The real disconnect between the GOP and Middle America became clear to me one evening in September, not long after the Republican Convention in Saint Paul. I was having a beer at Patsy’s in Washburn, Wisconsin on my way to the Lake (for those of you not from the upper Midwest, this means Lake Superior.) It was late -- around 11:30 -- when we walked in after a four hour drive from the cities (the Twin Cities) and the crowd at Patsy’s had been pounding the Leinie’s (Leinenkugel’s) for hours.
That night, as usual, there was a fight breaking out in back near the pool table (and as usual, nothing happened). A group of women were shrieking at each other in drunken delight near the bar. When my husband and I sat down on our stools, the dude next to me swiveled around to talk. He had a Leine’s and a shot of Jack D in front of him on the bar, and his bloodshot eyes suggested he had many more under his belt. He leaned back, scratching his grey hair under the baseball cap advertising his contracting business. Finally he lit a Marlboro, sizing me up as he spoke. “Are you a tree hugger?”
I always think of Patsy’s as a microcosm of the heartland. The clientele wears flannel shirts and baseball caps all year round, except in July and August, when they wear t-shirts and baseball caps. A bottle of pickled turkey gizzards sits on the bar, next to the pickled eggs. There are two kinds of Leinie’s and a couple of local microbrews on tap, and when you pick from the big refrigerated case of imported bottles, folks tend to point, and ask, "Which one did ya get?"
So I sighed. Here it comes, I thought. Like much of the midwest, rural Wisconsin and Minnesota run contrary to the politics of the cities -- rural areas tend to be pro-gun, anti-abortion, often more concerned about jobs than about environmental legislation. I’ve heard way too many lectures about my politics up here. And I really wanted to have a beer and get on the boat, so I shrugged, “I don’t know what that means.”
“Well, then you’re probably not.” He waved a hand at me. “You know what the problem is with this country?”
“No,” I said. Another big sigh. I was going to get the lecture anyway.
“Nobody’s really serious about going green.”
This made me sit up in surprise. He continued, occasionally gesturing with his Jack D to make the point. “We could run this entire country on wind energy and solar, except the government is in the pockets of big oil.” He took my silence as disagreement. “You don’t believe me, do you? Let me tell you,”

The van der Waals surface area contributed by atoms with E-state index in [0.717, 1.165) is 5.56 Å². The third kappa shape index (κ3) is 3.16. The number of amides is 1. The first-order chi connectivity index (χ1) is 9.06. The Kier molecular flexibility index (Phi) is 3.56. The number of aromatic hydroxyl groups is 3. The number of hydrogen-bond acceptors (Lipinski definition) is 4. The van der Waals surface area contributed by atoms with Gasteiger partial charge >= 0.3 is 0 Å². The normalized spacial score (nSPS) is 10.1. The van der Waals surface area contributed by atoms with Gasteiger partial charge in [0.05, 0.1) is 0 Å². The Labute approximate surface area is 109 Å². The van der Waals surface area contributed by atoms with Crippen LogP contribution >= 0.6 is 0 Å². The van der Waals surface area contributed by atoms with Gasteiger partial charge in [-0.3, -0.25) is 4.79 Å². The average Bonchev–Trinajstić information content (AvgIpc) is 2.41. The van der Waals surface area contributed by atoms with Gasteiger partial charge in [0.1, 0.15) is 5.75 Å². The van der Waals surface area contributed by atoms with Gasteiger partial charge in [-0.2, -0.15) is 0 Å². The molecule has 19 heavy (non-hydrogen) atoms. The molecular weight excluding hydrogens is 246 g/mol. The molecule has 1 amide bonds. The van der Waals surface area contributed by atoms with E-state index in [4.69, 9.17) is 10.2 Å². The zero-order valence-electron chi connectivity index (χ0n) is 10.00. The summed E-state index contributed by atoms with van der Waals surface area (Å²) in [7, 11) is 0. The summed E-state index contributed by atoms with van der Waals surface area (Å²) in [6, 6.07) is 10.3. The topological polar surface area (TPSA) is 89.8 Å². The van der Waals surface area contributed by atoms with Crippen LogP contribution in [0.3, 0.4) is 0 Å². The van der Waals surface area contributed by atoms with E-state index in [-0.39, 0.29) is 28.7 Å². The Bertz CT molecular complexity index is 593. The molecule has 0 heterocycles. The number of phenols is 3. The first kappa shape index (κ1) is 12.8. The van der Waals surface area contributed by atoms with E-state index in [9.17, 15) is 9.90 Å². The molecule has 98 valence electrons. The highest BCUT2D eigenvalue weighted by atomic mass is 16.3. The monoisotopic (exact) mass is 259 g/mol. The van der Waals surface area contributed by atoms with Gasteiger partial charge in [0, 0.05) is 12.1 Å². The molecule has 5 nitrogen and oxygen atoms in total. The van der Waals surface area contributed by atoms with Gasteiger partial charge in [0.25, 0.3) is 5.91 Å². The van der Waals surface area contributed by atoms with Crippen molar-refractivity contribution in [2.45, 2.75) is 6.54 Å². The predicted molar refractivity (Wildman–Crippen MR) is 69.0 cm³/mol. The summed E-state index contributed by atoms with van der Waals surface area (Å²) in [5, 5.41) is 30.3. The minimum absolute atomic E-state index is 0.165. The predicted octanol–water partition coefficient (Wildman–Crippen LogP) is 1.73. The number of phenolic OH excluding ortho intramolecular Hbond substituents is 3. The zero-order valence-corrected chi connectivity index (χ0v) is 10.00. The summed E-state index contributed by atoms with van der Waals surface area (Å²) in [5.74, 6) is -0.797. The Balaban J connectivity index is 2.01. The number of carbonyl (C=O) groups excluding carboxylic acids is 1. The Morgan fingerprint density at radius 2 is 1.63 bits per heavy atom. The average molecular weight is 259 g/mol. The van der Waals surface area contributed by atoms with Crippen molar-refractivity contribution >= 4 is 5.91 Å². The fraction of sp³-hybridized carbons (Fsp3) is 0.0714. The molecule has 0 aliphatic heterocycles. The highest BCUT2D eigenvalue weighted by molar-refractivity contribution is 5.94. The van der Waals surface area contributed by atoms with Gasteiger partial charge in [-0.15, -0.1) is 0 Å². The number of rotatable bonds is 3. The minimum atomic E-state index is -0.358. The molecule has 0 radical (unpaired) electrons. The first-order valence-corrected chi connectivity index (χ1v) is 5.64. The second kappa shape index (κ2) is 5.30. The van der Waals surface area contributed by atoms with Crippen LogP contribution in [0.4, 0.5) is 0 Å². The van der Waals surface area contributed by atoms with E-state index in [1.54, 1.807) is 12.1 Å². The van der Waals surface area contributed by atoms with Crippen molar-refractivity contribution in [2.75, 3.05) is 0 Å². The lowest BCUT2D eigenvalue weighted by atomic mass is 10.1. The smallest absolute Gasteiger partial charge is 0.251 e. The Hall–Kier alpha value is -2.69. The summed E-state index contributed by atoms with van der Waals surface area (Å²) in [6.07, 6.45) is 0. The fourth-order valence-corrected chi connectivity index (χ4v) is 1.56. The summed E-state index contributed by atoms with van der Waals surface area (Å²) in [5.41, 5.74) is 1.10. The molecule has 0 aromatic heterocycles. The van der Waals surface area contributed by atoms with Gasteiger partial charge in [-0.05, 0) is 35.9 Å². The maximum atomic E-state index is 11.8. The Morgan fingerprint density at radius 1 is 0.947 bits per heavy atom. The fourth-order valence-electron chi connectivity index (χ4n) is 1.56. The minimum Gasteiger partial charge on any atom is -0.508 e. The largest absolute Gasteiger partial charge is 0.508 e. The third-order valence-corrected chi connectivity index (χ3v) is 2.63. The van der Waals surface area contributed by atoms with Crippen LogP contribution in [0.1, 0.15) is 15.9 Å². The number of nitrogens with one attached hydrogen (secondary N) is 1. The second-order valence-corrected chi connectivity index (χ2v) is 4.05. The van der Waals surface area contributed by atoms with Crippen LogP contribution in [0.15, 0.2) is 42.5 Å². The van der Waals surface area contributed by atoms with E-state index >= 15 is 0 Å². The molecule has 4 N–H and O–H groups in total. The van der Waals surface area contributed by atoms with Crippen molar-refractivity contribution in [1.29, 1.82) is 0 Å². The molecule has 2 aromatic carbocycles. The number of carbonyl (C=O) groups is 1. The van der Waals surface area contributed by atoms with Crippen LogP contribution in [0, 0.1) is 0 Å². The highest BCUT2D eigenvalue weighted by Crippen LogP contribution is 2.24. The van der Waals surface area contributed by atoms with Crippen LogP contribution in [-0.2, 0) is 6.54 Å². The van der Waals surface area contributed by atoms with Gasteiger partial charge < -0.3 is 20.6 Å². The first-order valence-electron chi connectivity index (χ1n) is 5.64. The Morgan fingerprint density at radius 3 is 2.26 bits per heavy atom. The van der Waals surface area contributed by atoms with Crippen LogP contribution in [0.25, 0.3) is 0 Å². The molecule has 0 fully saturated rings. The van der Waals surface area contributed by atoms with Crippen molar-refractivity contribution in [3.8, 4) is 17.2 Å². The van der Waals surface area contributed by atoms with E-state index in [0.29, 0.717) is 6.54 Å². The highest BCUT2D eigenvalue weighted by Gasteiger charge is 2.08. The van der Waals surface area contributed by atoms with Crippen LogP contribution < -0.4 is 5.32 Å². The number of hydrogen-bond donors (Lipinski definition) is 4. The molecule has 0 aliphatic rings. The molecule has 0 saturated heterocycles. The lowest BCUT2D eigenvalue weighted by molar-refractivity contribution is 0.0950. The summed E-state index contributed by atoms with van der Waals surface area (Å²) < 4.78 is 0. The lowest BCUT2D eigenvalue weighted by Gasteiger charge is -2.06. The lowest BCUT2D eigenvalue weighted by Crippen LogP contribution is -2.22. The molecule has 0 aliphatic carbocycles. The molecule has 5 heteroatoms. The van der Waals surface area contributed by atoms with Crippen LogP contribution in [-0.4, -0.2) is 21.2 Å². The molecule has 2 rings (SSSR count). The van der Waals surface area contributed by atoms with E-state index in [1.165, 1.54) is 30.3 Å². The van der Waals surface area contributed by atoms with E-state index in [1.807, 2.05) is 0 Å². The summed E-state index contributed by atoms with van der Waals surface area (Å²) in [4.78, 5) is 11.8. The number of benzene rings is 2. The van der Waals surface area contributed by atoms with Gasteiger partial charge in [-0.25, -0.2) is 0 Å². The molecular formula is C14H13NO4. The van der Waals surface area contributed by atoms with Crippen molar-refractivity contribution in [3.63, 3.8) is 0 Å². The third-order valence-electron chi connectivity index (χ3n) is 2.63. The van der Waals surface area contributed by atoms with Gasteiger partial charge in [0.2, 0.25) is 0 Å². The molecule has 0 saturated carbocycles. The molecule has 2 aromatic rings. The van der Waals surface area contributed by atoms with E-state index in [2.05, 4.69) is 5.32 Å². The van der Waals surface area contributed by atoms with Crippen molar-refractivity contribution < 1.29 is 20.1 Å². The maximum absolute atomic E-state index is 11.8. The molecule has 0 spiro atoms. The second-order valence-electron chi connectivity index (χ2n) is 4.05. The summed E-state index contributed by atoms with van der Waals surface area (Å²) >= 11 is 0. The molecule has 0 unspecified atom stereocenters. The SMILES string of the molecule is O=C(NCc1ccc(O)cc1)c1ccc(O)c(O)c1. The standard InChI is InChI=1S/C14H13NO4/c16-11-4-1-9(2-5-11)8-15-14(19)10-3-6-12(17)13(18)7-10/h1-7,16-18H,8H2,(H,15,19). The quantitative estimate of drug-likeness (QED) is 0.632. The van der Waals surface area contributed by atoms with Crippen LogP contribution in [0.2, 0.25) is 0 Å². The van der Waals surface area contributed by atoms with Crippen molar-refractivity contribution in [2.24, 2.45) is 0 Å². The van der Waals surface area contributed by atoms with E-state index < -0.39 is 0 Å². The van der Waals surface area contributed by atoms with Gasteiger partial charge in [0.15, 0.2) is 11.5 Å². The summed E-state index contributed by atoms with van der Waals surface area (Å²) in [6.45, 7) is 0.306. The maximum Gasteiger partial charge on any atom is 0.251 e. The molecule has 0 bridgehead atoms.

And there followed -- in as cogent a fashion as a fairly drunk dude in a bar at midnight could manage -- a lecture on how the United States had sunk into the mess we’re in, how wind power should be used on Lake Superior, the miniscule amount of money the U.S. spends on alternative energy, the superiority of green building materials, and most importantly, how the Bush government has allowed major corporations and foreign governments to take over our energy policy. He blamed the Republicans in general (who he had made the mistake of voting for in the last few elections) and said he was going to vote for Obama as a result.
When I told him I agreed with him he clapped my shoulder in delight. We ended -- as do all talks in bars anywhere in the vicinity of water-- by swapping fishing tales.
And I realized at that moment that the Republicans might have a harder time in the future than they realized. I know that my friend (I'll call him Carl-the-Contractor) doesn’t represent the entire rural midwest. But take it from me -- when the clientele at Patsy’s starts to talk about going green, then you know you’d better start listening. Maybe it’s why John McCain’s antiObama ads touted McCain as the alternative energy candidate, despite the fact that his “alternatives’ includes a big investment in nuclear energy.
My point is this: we always assume that all people in rural areas vote the same, that they all love Sarah Palin, that they are all lock-step in agreement with the GOP. But let’s remember as we talk about the decline of the Republican party, that they may be losing not only independents and conservative Democrats, but also their base. The GOP is so out of touch with the needs of "real" Americans, that they will need to get rid of the extremists in order to have any relevance at all.